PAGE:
Every day, in the morning towards noon, she lay at the foot of the powerful, silver-pawed cypress tree, while the sun rode jovial in heaven. By now she knew the sun in every thread of her body, there was not a cold shadow left. And her heart, that anxious, straining heart, had disappeared altogether, like a flower that falls in the sun, and leaves only a ripe seed-case.

She knew the sun in heaven, blue-molten with his white fire edges, throwing off fire. And though he shone on all the world, when she lay unclothed he focussed on her. It was one of the wonders of the sun, he could shine on a million people and still be the radiant, splendid, unique sun, focussed on her alone.

With her knowledge of the sun, and her conviction that the sun knew her, in the cosmic carnal sense of the word, came over her a feeling of detachment from people, and a certain contempt for human beings altogether. They were so un-elemental, so unsunned. They were so like graveyard worms.

Even the peasants passing up the rocky, ancient little road with their donkeys, sun-blackened as they were, were not sunned right through. There was a little soft white core of fear, like a snail in a shell, where the soul of the man cowered in fear of death, and in fear of the natural blaze of life. He dared not quite emerge: always innerly cowed. All men were like that.

Why admit men!

With her indifference to people, to men, she was not now so cautious about being unseen. She had told Marinina, who went shopping for her in the village, that the doctor had ordered sun-baths. Let that suffice.

Marinina was a woman over sixty, tall, thin, erect, with curling dark grey hair, and dark grey eyes that had the shrewdness of thousands of years in them, with the laugh that underlies all long experience. Tragedy is lack of experience.

"It must be beautiful to go unclothed in the sun," said Marinina, with a shrewd laugh in her eyes, as she looked keenly at the other woman. Juliet's fair, bobbed hair curled in a little cloud at her temple. Marinina was a woman of Magna Græcia, and had far memories. She looked again at Juliet. "But you have to be beautiful yourself, if you're not going to give offence to the sun? Isn't it so?" she added, with that queer, breathless little laugh of the women of the past.

"Who knows if I am beautiful!" said Juliet.

But beautiful or not, she felt that, by the sun she was appreciated. Which is the same.

When, out of the sun at noon, sometimes she stole down over the rocks and past the cliff-edge, down to the deep gully where the lemons hung in cool eternal shadow; and in the silence slipped off her wrapper to wash herself quickly at one of the deep, clear green basins, she would notice, in the bare green twilight under the lemon leaves, that all her body was rosy, rosy and turning to gold. She was like another person. She was another person.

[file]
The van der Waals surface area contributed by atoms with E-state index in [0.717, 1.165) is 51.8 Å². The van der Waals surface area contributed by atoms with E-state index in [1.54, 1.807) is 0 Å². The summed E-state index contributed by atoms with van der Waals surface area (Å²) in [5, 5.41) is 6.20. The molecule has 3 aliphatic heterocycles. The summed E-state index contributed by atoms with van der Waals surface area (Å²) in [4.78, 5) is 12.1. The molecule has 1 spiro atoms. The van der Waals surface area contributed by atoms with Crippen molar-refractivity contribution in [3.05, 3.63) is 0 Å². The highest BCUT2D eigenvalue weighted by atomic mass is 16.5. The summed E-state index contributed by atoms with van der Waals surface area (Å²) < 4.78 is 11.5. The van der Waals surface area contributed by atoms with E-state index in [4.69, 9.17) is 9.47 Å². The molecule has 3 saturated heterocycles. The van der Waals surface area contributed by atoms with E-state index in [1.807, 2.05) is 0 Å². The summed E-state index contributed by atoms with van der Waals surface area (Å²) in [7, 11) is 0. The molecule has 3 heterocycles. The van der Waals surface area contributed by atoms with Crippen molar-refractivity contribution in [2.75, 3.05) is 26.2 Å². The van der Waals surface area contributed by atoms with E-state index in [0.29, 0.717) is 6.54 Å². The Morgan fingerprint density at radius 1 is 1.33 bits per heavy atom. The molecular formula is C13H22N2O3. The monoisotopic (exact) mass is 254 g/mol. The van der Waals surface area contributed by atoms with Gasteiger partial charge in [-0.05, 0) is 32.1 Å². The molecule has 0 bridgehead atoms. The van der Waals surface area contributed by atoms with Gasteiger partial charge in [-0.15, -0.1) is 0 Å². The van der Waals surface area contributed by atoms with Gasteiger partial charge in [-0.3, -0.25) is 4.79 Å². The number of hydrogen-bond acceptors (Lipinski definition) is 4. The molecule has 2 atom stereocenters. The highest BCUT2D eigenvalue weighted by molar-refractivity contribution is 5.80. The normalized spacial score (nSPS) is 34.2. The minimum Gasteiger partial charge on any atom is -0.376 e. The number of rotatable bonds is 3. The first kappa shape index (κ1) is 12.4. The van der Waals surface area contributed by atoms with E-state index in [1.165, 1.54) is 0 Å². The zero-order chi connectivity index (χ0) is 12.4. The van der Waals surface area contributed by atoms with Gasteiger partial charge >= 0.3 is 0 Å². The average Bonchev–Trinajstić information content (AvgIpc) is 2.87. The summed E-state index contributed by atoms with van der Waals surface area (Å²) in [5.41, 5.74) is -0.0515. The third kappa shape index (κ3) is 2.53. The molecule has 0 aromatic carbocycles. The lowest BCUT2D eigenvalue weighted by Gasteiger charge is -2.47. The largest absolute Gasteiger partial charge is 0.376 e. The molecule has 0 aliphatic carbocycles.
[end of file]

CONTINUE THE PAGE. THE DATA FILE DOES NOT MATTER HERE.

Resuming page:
So she remembered that the Greeks had said, a white, unsunned body was fishy and unhealthy.

And she would rub a little olive oil in her skin, and wander a moment in the dark underworld of the lemons, balancing a lemon flower in her navel, laughing to herself. There was just a chance some peasant might see her. But if he did he would be more afraid of her than she of him. She knew the white core of fear in the clothed bodies of men.

She knew it even in her little son. How he mistrusted her, now that she laughed at him, with the sun in her face! She insisted on his toddling naked in the sunshine, every day. And now his little body was pink too, his blond hair was pushed thick from his brow, his cheeks had a pomegranate scarlet, in the delicate gold of the sunny skin. He was bonny and healthy, and the servants, loving his red and gold and blue, called him an angel from heaven.

But he mistrusted his mother: she laughed at him. And she saw in his wide blue eyes, under the little frown, that centre of fear, misgiving, which she believed was at the centre of all male eyes, now. She called it fear of the sun.

"He fears the sun," she would say to herself, looking down into the eyes of the child.

And as she watched him toddling, swaying, tumbling in the sunshine, making his little, bird-like noises, she saw that he held himself tight and hidden from the sun, inside himself. His spirit was like a snail in a shell, in a damp, cold crevice inside himself. It made her think of his father. She wished she could make him come forth, break out in a gesture of recklessness and salutation.

She determined to take him with her, down to the cypress tree among the cactus. She would have to watch him, because of the thorns. But surely in that place he would come forth from that little shell, deep inside him. That little civilised tension would disappear off his brow.

She spread a rug for him and sat him down. Then she slid off her wrapper and lay down herself, watching a hawk high in the blue, and the tip of the cypress hanging over.

The boy played with stones on the rug. When he got up to toddle away, she sat up too. He turned and looked at her. Almost, from his blue eyes, it was the challenging, warm look of the true male. And he was handsome, with the scarlet in the golden blond of his skin. He was not really white. His skin was gold-dusky.